18. I love this...My heritage is a wonderful tool for all. Im thinking on this thanksgiving of my loved ones here in Maine and those beyond its border.I truly have a lot to be blessed for. I have a beautiful bright fourteen year old son who just started high school recently. He's on his way to becoming a computer programmer. And I couldnt be more proud. I feel it most important today on this day about grace and thankfulness to say thank you to our lord and savior...Jesus Christ. And god bless and happy thanksgiving to all of you
  19. One Thanksgiving I was headed to my parents in New Mexico from Seattle. My aunt was meeting me in El Paso, driving from Phoenix. I was to arrive at 4. The plane was delayed several hours and then due to the storm we flew to Atlanta to go around it. I then finally got to El Paso,Texas at 12:30 AM. We finally got to bed by 2:00 after finding out my luggage was lost! We had decided we were not making the 3 hour drive to my parents until morning. Well our fun was not over! There was a party going on and someone decided to pull the fire alarm. 3 AM. We had just fallen asleep and had to climb down 7flights of stairs!! All the guests were standing in front of the hotel. I took my aunt and commandeered the airport shuttle, layed down and waited an hour for the all clear. It was quite a start to our Thanksgiving. No fire! Well we got back to bed and decided to sleep through breakfast at the parents and arrive in time for the festivities. Everything else went fine and I even got my luggage delivered the next day. It was a very memorable Thanksgiving and even with all the crazy things that happened it was a good time with my aunt and family and have given us many laughs. Happy Thanksgiving every one.
  20. We had no family living near us, so our family holidays were ours. They weren't quiet, by any means, because there were six kids. My Mom always let us help her prepare Thanksgiving dinner. That was good, when we were all on our own, because we knew what to do, because none of the kids in my family live near each other. My kids started helping helping me make dinner when they were young, and today was the first time, since he was age 3, that my son wasn't home to get up early, and help me make the stuffing, and stuff the turkey. My daughter who was home, helped me make dinner today. Thanksgiving brings back good memories of growing up.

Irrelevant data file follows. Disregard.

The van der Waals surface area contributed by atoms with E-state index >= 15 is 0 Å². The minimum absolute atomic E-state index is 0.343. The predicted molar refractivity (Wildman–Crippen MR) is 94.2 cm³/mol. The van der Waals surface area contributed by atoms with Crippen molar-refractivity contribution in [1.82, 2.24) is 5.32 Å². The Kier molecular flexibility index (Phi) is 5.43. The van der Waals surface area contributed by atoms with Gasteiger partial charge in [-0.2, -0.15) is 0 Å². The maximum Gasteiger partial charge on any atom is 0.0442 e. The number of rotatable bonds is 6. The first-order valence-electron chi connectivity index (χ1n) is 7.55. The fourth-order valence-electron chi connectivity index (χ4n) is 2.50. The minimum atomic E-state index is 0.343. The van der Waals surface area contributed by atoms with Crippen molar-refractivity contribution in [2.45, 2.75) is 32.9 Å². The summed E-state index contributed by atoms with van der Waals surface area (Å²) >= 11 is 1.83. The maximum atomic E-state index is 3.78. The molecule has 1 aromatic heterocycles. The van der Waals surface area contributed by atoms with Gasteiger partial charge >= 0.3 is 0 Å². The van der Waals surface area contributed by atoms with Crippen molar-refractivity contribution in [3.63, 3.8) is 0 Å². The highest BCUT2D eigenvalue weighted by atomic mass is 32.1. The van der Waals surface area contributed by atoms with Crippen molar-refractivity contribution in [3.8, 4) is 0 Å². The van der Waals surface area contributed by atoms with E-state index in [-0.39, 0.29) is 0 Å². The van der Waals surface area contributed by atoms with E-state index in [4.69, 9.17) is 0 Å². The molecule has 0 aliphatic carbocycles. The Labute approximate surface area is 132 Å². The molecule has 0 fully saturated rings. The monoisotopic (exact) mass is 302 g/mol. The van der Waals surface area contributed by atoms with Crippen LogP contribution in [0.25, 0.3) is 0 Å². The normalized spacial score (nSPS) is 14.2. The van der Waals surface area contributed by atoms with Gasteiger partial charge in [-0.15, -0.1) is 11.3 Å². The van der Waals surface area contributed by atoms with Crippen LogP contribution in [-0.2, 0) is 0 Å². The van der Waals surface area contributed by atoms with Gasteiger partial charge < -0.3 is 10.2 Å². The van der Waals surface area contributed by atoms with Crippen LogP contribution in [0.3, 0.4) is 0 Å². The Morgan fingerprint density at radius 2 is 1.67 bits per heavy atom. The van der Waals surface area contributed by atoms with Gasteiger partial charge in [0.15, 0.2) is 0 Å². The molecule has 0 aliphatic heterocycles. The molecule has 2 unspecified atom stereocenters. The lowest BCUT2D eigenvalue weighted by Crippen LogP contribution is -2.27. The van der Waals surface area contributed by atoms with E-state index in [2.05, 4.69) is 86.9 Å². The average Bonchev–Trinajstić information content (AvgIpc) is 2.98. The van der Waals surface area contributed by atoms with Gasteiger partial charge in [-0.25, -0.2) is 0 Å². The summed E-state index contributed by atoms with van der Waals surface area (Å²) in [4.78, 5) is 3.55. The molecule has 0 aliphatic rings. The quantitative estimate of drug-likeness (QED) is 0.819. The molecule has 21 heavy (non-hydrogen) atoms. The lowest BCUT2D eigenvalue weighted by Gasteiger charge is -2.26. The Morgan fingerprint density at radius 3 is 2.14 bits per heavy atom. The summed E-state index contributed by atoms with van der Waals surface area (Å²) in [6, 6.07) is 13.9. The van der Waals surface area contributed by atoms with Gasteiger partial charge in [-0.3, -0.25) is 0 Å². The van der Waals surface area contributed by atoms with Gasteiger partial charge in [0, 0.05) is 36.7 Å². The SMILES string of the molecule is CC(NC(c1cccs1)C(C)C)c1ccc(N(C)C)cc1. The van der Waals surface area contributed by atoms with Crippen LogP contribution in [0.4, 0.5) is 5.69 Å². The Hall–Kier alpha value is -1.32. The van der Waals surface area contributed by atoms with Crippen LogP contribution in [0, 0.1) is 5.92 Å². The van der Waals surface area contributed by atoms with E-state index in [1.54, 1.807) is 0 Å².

21. My favorite thanksgiving memory was when the family gathered at my grandparents house and we shared a thanksgiving feast together. Later on, we played football and baseball in the yard, and came back in for some sweet treats!
  22. I was an only child of a single mother so Thanksgiving was one of the few times I got to see my cousins. In the 1950'S we always went to my grandparents farm in upstate New York for Thanksgiving. My aunt, uncle and 3 cousins also lived on the farm. My grandmother used on old cast iron wood stove to cook. She also churned her own butter. They had a chicken farm, but on Thanksgiving we usually had wild turkey and venison for dinner. (Thanksgiving was always during deer season). All the food was grown on the farm except the scalloped oysters my grandfather loved. We usually had mashed potatoes, sweet potato casserole with marshmallows, butternut squash, turnips, scalloped corn, peas, and fresh baked rolls. Apple and pumpkin pie for dessert. I loved my grandmother's cooking. It was a family tradition made even more important because of the family history. The farm had been in my grandfather's family for 5 generations and still is today. It was settled in early 1800's by Daniel Murdock. He was Captain in the Revolutionary War. It was also important because my grandmother was a direct descendant of Pilgrim Francis Cooke (an actual Mayflower Pilgrim). So for me Thanksgiving was about family, tradition, and good food.
  23. Since my kids share their holidays - Thanksgiving included - separately with both their mom's and my family, it can be an exhausting experience for them.

    So I try to keep it focused on just relaxing and spending time together. A couple of years ago, I discovered we were direct descendants of several of the Mayflower passengers, and since then, we've made it a Thanksgiving ritual to trace our ancestry back to one or more of them, then looking up a little biographical information on each in an effort to get to know them each a little better.

    It's made our Thanksgivings more meaningful to have a direct link to so many of the original Pilgrims, more clearly understand how close they were to death from starvation, and how their thanks was for 'bounty' in the shadow of having buried so many of their family members who had succumbed to starvation less a year earlier.
  24. My favorite Thanksgivings are always filled with loving family times together with favorite foods including homemade dressing, turkey and sweet potato pie. The other dishes are okay, but we must have these three!

Leave a comment

Submit

Please type a comment
Please enter a name
Please enter an email address
About us  |  Contact us  |  Privacy  |  Tell a friend  |  Support  |  Site map
Copyright © 2014 MyHeritage Ltd., All rights reserved